McConnell: No federal money for voter fraud probe
Senate Majority Leader Mitch McConnell (R-Ky.) on Sunday said he doesn’t want to spend federal funds to investigate what President Trump claimed was massive voter fraud in the 2016 presidential election.
While McConnell says there is voter fraud, he doesn’t believe it’s as widespread as Trump claims or requires federal intervention. He says that cleaning up voter rolls is best left to the states.
“Election fraud does occur,” he told CNN’s “State of the Union.” But he added that “there’s no evidence that occurred in such a significant number that it would have changed the presidential election.”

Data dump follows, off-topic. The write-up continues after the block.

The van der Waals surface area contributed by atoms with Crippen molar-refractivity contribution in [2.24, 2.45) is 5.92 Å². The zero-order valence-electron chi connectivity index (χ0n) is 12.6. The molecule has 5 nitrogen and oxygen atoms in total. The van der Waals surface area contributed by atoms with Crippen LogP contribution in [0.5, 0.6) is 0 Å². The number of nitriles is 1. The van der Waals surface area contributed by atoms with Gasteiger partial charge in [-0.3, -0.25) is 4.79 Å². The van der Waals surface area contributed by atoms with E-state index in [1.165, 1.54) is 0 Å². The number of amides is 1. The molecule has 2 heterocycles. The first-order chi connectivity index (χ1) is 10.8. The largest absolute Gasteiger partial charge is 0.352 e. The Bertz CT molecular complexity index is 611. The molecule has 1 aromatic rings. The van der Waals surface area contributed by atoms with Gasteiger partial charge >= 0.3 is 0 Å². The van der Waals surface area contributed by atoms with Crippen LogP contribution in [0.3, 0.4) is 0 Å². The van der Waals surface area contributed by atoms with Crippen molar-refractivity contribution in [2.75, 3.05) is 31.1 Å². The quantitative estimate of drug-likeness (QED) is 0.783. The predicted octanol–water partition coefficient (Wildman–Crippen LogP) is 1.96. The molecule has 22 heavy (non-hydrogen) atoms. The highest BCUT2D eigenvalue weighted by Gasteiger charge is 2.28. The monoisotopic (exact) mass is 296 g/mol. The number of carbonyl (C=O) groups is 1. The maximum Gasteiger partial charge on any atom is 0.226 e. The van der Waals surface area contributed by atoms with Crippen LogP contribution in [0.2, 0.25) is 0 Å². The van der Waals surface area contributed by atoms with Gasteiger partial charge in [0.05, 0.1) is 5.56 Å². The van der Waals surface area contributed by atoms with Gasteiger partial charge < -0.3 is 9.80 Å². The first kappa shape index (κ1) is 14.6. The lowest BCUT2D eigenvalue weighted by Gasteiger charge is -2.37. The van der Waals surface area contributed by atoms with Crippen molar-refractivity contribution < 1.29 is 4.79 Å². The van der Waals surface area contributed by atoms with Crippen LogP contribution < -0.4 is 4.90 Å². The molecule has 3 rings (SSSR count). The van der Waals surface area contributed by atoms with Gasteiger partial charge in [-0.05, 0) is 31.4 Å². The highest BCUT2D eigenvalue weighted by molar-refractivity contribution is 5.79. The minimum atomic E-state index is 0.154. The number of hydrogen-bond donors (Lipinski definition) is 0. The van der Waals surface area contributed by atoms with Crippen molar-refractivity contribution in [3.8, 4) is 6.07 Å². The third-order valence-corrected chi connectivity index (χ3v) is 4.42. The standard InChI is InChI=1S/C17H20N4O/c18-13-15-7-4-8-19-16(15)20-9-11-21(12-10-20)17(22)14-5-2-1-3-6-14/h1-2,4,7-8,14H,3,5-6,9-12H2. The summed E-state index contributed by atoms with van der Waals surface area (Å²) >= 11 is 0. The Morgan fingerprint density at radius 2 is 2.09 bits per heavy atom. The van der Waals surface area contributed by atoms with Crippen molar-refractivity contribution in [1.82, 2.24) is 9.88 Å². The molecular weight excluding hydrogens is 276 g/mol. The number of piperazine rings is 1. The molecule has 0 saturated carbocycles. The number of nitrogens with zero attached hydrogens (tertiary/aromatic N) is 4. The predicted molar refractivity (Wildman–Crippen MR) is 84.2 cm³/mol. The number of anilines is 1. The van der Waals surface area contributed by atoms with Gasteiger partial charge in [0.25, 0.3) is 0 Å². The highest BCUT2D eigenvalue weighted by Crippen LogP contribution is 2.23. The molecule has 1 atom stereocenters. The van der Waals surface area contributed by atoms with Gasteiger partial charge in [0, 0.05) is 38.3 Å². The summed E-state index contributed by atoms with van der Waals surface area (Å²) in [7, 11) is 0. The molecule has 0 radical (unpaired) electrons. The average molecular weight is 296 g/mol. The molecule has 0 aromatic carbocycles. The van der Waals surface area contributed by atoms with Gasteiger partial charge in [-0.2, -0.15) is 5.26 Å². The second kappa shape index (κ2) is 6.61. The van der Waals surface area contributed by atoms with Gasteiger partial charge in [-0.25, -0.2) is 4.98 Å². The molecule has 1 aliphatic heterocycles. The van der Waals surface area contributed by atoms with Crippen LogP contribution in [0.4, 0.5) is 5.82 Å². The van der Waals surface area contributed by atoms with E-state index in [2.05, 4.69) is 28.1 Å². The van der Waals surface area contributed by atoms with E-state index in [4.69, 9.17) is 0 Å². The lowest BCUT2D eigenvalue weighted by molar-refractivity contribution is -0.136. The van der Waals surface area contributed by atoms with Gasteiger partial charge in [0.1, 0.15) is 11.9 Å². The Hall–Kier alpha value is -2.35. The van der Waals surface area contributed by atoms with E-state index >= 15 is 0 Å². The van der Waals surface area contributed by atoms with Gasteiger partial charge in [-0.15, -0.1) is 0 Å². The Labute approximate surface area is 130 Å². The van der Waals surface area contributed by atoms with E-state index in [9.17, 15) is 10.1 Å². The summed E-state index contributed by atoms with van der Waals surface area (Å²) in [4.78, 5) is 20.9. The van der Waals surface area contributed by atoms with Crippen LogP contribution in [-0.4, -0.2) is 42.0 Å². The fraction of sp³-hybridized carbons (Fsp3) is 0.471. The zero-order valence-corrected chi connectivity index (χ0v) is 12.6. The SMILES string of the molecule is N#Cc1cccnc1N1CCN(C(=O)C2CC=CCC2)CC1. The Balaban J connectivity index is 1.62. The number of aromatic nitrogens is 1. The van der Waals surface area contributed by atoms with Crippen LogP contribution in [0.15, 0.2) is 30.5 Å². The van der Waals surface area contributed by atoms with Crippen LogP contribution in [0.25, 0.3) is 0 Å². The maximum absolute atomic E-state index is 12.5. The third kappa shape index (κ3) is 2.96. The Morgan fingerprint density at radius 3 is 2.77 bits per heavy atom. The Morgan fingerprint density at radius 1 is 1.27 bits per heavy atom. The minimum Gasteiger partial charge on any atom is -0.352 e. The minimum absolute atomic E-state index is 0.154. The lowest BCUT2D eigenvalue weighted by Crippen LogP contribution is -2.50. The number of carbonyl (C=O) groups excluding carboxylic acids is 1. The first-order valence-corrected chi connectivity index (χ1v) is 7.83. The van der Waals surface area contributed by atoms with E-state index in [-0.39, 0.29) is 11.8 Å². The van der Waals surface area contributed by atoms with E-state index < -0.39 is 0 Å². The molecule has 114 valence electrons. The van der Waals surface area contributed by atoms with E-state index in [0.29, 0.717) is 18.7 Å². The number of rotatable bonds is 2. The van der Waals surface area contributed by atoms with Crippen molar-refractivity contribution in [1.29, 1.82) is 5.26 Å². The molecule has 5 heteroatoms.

“I don’t think we ought to spend any federal money investigating that. I think the states can take a look at this issue. Many of them have tried to tighten their voter rolls, tried to purge people who are dead,” he added.
Trump claimed during a meeting at the White House with congressional leaders earlier this month that he lost the popular vote to Hillary Clinton because of 3 million to 5 million votes by illegal immigrants.
The president announced on Jan. 25 that he would ask for “a major investigation” into voter fraud, including a review of people who are registered to vote in two states and people who are deceased but still on voter rolls.
Republican leaders who were gathered at the annual Republican retreat in Philadelphia when Trump made his announcement said they saw no evidence of voter fraud on the scale claimed by Trump.